by Hilary Planden
Source: Island Parent Magazine
Originally Published: January 2019
Depression and anxiety are common during pregnancy and after the baby’s birth. In fact, about one in five people feel depressed or anxious within the first year of giving birth. And perinatal depression/anxiety doesn’t just affect the person who gave birth—sometimes the partners of people with perinatal depression also feel depressed, which can affect the whole family.
There are many reasons why people develop depression and/or anxiety during pregnancy or after birth. Changes in hormone levels can contribute to depression/anxiety, a past history of depression/anxiety, stressful life events or difficult relationships can all have impact. The enormous changes that a new baby brings to home life can also be a contributing factor.
The symptoms of perinatal depression/anxiety are varied and each person experiences it differently. Symptoms can include feeling sad, empty and helpless; feelings of guilt, worthlessness and hopelessness; loss of interest and pleasure in activities enjoyed in the past; decreased energy, feelings of fatigue; changes in sleep or appetite; restlessness and irritability; difficulty concentrating; having frightening thoughts about harming the baby; and possibly thoughts of death or suicide.
Just as there are many symptoms of depression/anxiety during pregnancy or after the birth, there are also many things people can do to manage symptoms. Many people experiencing these symptoms know something is wrong but don’t ask for help, as they may feel ashamed or embarrassed. Sharing feelings and experiences with trusted loved ones, whether family or friends, does help.
Self care is an important goal when someone has depression/anxiety. The “NESTS” model is often recommended as a way of promoting areas of self care.
‘N’ stands for Nutrition. Some find that snacking on healthy food throughout the day is easier than sitting down to a large meal. Try to stock your cupboards and fridge with healthy ready-to-eat or easily prepared foods. Don’t forget to take the multivitamin recommended by your health professional. Canada’s Food Guide makes excellent recommendations and is available at most health units throughout Vancouver Island.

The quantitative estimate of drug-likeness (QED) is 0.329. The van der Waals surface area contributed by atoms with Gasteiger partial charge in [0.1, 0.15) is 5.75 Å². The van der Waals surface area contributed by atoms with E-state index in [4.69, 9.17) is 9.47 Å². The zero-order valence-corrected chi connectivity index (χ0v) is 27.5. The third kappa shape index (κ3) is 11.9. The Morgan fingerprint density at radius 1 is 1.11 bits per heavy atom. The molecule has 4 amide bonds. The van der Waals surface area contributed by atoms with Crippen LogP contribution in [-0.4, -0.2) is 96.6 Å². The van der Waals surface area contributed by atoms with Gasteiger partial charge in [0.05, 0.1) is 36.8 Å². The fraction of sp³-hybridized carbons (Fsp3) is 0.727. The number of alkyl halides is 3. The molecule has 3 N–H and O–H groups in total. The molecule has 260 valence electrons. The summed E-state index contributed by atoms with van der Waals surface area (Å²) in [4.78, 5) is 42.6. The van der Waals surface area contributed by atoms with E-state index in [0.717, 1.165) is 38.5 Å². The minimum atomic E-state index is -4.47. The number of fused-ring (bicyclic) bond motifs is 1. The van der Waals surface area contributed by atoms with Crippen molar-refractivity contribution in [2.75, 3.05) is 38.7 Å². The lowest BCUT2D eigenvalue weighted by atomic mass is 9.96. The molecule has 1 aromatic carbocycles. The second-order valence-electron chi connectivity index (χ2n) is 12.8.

‘E’ stands for Exercise. Regular physical activity is related to improved mental and physical well-being. Focus on exercise that you enjoy and keep in mind that regular short periods of exercise are better than irregular long periods. Even simple activities such as going for a walk can help you feel better.
‘S’ stands for Sleep/Rest. Try to get as much rest as possible. This can be very challenging with the never-ending demands of a baby or the discomfort of pregnancy. However, it’s important as rest is vital for brain health. Ask if any family or friends can babysit while you have a nap.
‘T’ stands for Time for Self. People suffering from perinatal depression or anxiety should try to be good to themselves. Postpone the laundry and have a quiet time instead. Sometimes just ten minutes is enough to have a cup of tea and take a breather. Keeping expectations realistic is also important.
‘S’ stands for Support. Support can come from friends, family or professionals and can be in whatever form is most helpful to the person who needs it.
It is also recommended that people consult with their family physician or midwife if they are feeling emotionally unwell. Health professionals can provide the Edinburgh Postnatal Depression Scale (EPDS) to anyone between 28 and 32 weeks in pregnancy as well as after the birth of the baby. This questionnaire helps to identify a risk for depression and provides the opportunity to put support and treatment in place if needed.
Child, Youth and Family Public Health also has a role to play in supporting perinatal families. Public Health Nurses call families six weeks after the birth of the baby to check in and offer the EPDS. If contact was not made at six weeks the EPDS is offered during the two-month immunization appointment. If it appears there is a risk of depression or anxiety, referrals can be made to counselors and/or support groups throughout Vancouver Island. Online resources can also be provided.
If there is a risk of harm to self or others, immediate action is necessary. Call the family physician, midwife or Vancouver Island Crisis Line at 1-888-494-3888 for urgent support and treatment.
Many families experience perinatal depression and anxiety. There is no need for anyone to suffer alone or in silence as there are many sources of support and information available.
Hilary Planden is a Clinical Coordinator at the Saanich Health Unit for Child, Youth and Family Community Health, Island Health.
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